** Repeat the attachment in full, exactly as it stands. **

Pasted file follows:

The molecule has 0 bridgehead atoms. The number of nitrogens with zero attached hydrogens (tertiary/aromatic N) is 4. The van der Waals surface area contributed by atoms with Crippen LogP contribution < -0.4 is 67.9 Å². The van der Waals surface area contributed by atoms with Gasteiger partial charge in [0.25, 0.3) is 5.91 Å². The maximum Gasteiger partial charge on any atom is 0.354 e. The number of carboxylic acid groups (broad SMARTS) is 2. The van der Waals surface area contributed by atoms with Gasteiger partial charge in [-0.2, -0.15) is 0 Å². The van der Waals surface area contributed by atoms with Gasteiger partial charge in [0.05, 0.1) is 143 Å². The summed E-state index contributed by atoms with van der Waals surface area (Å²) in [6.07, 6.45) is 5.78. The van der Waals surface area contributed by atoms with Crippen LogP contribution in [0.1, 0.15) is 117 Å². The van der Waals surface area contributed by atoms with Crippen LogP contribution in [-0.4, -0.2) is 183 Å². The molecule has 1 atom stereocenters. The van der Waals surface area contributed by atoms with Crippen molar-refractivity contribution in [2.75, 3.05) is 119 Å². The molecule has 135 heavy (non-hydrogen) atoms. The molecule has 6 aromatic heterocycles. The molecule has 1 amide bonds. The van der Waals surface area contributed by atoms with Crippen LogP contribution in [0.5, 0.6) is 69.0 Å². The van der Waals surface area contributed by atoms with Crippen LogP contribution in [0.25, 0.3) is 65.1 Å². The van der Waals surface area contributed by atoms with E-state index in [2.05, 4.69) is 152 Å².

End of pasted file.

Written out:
The molecule has 0 bridgehead atoms. The number of nitrogens with zero attached hydrogens (tertiary/aromatic N) is 4. The van der Waals surface area contributed by atoms with Crippen LogP contribution < -0.4 is 67.9 Å². The van der Waals surface area contributed by atoms with Gasteiger partial charge in [0.25, 0.3) is 5.91 Å². The maximum Gasteiger partial charge on any atom is 0.354 e. The number of carboxylic acid groups (broad SMARTS) is 2. The van der Waals surface area contributed by atoms with Gasteiger partial charge in [-0.2, -0.15) is 0 Å². The van der Waals surface area contributed by atoms with Gasteiger partial charge in [0.05, 0.1) is 143 Å². The summed E-state index contributed by atoms with van der Waals surface area (Å²) in [6.07, 6.45) is 5.78. The van der Waals surface area contributed by atoms with Crippen LogP contribution in [0.1, 0.15) is 117 Å². The van der Waals surface area contributed by atoms with Crippen LogP contribution in [-0.4, -0.2) is 183 Å². The molecule has 1 atom stereocenters. The van der Waals surface area contributed by atoms with Crippen molar-refractivity contribution in [2.75, 3.05) is 119 Å². The molecule has 135 heavy (non-hydrogen) atoms. The molecule has 6 aromatic heterocycles. The molecule has 1 amide bonds. The van der Waals surface area contributed by atoms with Crippen LogP contribution in [0.5, 0.6) is 69.0 Å². The van der Waals surface area contributed by atoms with Crippen LogP contribution in [0.25, 0.3) is 65.1 Å². The van der Waals surface area contributed by atoms with E-state index in [2.05, 4.69) is 152 Å².